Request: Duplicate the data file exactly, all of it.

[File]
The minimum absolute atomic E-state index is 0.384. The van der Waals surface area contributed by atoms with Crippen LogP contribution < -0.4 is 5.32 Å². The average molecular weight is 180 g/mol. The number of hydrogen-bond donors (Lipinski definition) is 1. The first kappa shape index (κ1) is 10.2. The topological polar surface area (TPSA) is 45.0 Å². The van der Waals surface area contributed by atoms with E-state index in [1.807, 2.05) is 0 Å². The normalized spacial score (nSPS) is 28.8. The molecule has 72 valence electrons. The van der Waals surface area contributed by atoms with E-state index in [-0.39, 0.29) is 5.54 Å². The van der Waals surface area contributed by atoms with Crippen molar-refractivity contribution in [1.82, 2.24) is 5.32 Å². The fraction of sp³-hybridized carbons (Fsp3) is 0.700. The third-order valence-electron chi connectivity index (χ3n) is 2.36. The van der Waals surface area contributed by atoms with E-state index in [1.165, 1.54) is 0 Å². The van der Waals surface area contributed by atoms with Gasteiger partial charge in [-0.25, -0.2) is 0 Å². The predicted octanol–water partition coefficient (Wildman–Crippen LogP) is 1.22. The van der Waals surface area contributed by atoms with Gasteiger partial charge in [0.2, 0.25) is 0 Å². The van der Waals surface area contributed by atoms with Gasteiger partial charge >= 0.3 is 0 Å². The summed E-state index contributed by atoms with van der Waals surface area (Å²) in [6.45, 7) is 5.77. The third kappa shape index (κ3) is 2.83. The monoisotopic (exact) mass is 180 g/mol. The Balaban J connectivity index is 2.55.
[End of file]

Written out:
The minimum absolute atomic E-state index is 0.384. The van der Waals surface area contributed by atoms with Crippen LogP contribution < -0.4 is 5.32 Å². The average molecular weight is 180 g/mol. The number of hydrogen-bond donors (Lipinski definition) is 1. The first kappa shape index (κ1) is 10.2. The topological polar surface area (TPSA) is 45.0 Å². The van der Waals surface area contributed by atoms with E-state index in [1.807, 2.05) is 0 Å². The normalized spacial score (nSPS) is 28.8. The molecule has 72 valence electrons. The van der Waals surface area contributed by atoms with E-state index in [-0.39, 0.29) is 5.54 Å². The van der Waals surface area contributed by atoms with Crippen molar-refractivity contribution in [1.82, 2.24) is 5.32 Å². The fraction of sp³-hybridized carbons (Fsp3) is 0.700. The third-order valence-electron chi connectivity index (χ3n) is 2.36. The van der Waals surface area contributed by atoms with E-state index in [1.165, 1.54) is 0 Å². The van der Waals surface area contributed by atoms with Gasteiger partial charge in [-0.25, -0.2) is 0 Å². The predicted octanol–water partition coefficient (Wildman–Crippen LogP) is 1.22. The van der Waals surface area contributed by atoms with Gasteiger partial charge in [0.2, 0.25) is 0 Å². The van der Waals surface area contributed by atoms with Gasteiger partial charge >= 0.3 is 0 Å². The summed E-state index contributed by atoms with van der Waals surface area (Å²) in [6.45, 7) is 5.77. The third kappa shape index (κ3) is 2.83. The monoisotopic (exact) mass is 180 g/mol. The Balaban J connectivity index is 2.55.